Science News is another venerable general science magazine, dedicated to widening scientific literacy in the general public. The magazine is produced by the Society for Science & The Public, a non-profit educational foundation whose goal is to further the understanding and appreciation of science in the general population. The Society offers science news on a broad range of topics, as well as a school science magazine for students to promote STEM (Science Technology Engineering Math) learning.
Down Side: Articles tend to be shorter, with less depth.
Up Side: You can read their articles for free. If you want to support the cost of producing scientific journalism, Science News is a bargain at $25 per year for a digital subscription.
New Scientist Magazine
New Scientist is the world’s most popular science and technology magazine. Founded in 1956, the magazine is now published weekly and available in a digital version for reading on mobile devices. The editorial staff describes the magazine as being ‘informative, thought-provoking, scrupulously researched … and entertaining pieces of journalism.’
The Down Side: You will only be able to read full articles if you subscribe; otherwise, you’re limited to a synopsis and a few opening paragraphs.
The Up Side: Subscriptions cost $2 per week, and by subscribing, you have access to the magazine’s full range of articles on a wide range of scientific topics.
Comprehending the Climate Crisis
Bradley Dibble, M.D. is a Canadian cardiologist who was appointed to Canada’s Sustainable Development Advisory Council. After receiving training on environmental issues from environmental activist, Al Gore, Dibble now gives talks on the subject of climate change for Climate Reality Canada. He has written an award-winning book with the same title as his popular blog. Both book and blog are easy-to-read and comprehensive, explaining both the science behind, and the range of issues surrounding, climate change. Dibble focuses on practical solutions.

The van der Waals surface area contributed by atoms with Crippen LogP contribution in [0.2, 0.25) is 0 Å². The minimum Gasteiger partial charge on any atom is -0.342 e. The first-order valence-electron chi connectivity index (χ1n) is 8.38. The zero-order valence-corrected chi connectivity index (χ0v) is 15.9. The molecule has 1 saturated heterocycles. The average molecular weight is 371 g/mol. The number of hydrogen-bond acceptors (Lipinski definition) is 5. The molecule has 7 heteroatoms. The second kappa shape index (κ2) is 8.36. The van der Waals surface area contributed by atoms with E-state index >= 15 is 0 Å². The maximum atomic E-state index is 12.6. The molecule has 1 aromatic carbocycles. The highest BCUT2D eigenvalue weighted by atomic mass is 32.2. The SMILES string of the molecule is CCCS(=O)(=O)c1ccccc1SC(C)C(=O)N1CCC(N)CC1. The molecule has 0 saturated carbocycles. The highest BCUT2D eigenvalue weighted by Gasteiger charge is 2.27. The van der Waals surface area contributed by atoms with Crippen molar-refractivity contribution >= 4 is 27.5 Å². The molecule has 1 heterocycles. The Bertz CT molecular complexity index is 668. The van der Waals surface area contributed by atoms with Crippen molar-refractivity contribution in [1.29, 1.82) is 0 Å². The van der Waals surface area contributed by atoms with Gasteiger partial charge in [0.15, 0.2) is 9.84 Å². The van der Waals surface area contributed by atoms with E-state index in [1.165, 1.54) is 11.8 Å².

The Up Side: easy to understand language, complex issues clearly explained, a range of solutions discussed.
The Down Side: You really need to buy his book for a solid overview, but you can find online at Better World Books or Abe Books for about $7, including shipping.
Grist is a popular site established back in 1999. The site is an independent news outlet that offers up stories on climate, sustainability and social justice. Their newsroom focuses on stories that don’t get much coverage elsewhere, or in much depth, such as sustainable food, liveable cities, environmental justice and alternate economies. On an upbeat note, the site features the most promising green innovators and sustainability influencers in an annual feature called Grist 50. Grist’s motto is ‘don’t freak out, figure it out.’
Up Side: Grist really humanizes the sometimes-overwhelming news about climate change, with profiles of real people, and makes hard science and data approachable with great stories like, The Fizzy Math of Carbon Capture, A Mushroom Vaccine Could Save the Honey Bees or Who is the We in ‘We are Causing Climate Change’?
Down Side: This is the most fun, informative, optimistic site on the whole list. You may get lost in the broad array of topics they offer and spend a lot of time reading.
So, if you have any questions about climate change, or just want to understand the subject in more depth, these sites are great starting points. All you need is the internet and curiosity.